Make Your Home Safe and Senior-Friendly
You should reduce or eliminate the hazards in your home that can lead to falls. Eliminate clutter in rooms and on floors, and securely fasten all carpeting, paying special attention to carpeting on stairs.
Eliminating hazards in the bathroom and making it as safe as possible should be a priority. You can install grab bars and rails in your bathrooms, paying special attention to showers and baths. Consider sitting on a chair or stool when taking a shower.
Consider Installing a Personal Emergency Response System
If you have the misfortune to be injured in a fall in your home, you may not be able to reach a phone to call for help, and when you are injured, the sooner you receive medical attention, the better off you will be.
A personal emergency response system can help you to get the vital help you need as quickly as possible. At the touch of a button on your transmitter, you can be connected to a live operator in seconds at any time, day or night.
Welcome to Sui’s Zoom Class starting December 28, 2020
The Zoom Online classes held every Monday, Wednesday, and Friday.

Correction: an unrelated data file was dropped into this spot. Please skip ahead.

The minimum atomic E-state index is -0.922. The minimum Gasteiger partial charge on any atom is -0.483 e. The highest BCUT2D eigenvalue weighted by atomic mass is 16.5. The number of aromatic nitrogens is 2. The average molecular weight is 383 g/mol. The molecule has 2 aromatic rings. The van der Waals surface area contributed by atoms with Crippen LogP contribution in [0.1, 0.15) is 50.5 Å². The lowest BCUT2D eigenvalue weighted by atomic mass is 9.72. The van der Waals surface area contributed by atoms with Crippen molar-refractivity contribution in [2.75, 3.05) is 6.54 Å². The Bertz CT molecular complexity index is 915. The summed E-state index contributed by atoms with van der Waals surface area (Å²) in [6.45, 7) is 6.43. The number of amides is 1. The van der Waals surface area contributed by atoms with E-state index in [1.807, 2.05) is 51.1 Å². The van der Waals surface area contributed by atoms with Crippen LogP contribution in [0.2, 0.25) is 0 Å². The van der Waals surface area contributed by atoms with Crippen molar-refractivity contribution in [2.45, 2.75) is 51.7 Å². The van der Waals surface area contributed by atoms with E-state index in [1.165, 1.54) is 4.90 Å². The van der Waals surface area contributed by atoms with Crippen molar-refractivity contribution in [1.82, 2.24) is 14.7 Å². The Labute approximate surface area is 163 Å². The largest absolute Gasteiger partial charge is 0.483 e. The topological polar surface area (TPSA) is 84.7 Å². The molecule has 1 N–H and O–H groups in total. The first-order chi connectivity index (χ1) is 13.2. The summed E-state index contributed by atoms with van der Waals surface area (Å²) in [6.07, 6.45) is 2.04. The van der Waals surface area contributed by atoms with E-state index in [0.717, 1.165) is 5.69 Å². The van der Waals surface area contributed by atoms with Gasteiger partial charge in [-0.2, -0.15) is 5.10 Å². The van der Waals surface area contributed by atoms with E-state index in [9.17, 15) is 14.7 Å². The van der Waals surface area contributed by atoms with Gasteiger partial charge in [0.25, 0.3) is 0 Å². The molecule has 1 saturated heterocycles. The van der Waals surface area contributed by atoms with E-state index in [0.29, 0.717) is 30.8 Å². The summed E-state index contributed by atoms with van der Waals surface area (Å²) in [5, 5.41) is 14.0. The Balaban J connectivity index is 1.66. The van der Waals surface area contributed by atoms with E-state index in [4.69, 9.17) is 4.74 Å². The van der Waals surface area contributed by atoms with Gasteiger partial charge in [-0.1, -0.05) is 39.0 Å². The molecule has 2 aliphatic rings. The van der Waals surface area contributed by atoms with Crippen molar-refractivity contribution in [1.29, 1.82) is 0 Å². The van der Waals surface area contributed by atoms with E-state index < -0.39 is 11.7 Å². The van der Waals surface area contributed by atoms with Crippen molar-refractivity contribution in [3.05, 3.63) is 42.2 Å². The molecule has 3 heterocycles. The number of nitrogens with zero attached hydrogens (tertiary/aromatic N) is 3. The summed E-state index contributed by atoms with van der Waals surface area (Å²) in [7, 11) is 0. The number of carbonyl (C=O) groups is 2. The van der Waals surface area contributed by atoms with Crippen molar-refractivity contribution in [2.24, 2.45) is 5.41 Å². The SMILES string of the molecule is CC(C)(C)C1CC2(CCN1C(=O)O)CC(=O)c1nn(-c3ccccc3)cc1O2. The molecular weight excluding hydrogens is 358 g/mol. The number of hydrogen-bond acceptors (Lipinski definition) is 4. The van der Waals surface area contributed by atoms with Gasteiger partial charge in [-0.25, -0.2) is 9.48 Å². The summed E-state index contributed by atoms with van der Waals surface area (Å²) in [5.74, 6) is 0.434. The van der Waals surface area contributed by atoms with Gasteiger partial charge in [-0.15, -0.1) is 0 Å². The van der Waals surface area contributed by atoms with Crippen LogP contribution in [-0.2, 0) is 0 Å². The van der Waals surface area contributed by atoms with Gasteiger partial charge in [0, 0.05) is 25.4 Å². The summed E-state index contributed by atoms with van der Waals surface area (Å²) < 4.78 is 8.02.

This course going to be 12 lessons or more and is $49.95 for the course.
There are three options to join this class:
Option #1: Pay in full at once for the whole course. You can join the class any time before, during, or after the course has started.
Option #2: If you prefer to pay for individual lessons, they are just $5 for each class. That might be easier for you just want to try it out to see if you want to continue or not.
Option #3: If you can’t afford the payment, I understand in these day’s situation. You are still welcome to join the class.
For everyone who wants to join the class, first, please register*, then send an email to [email protected] for payment instructions and to receive the zoom course access information.
Bonus for the course: With your purchase of the whole course, you will be entitled to have “FREE” access to this site 24/7 to review and practice the lessons* from the Zoom classes. In addition, you will also get the full access to the “Qigong Daily Stretch Routine” course which we are going to practice at each classes.
* To register, go to this page: Login or Register. Click the blue bar on the upper left hand side that says “Login”, it will bring up a registration form for you to fill out.
* The lessons will be filmed and added to this website course. (You can go to other courses to see a sample lesson and the format.)
Contact me if you have any questions: [email protected]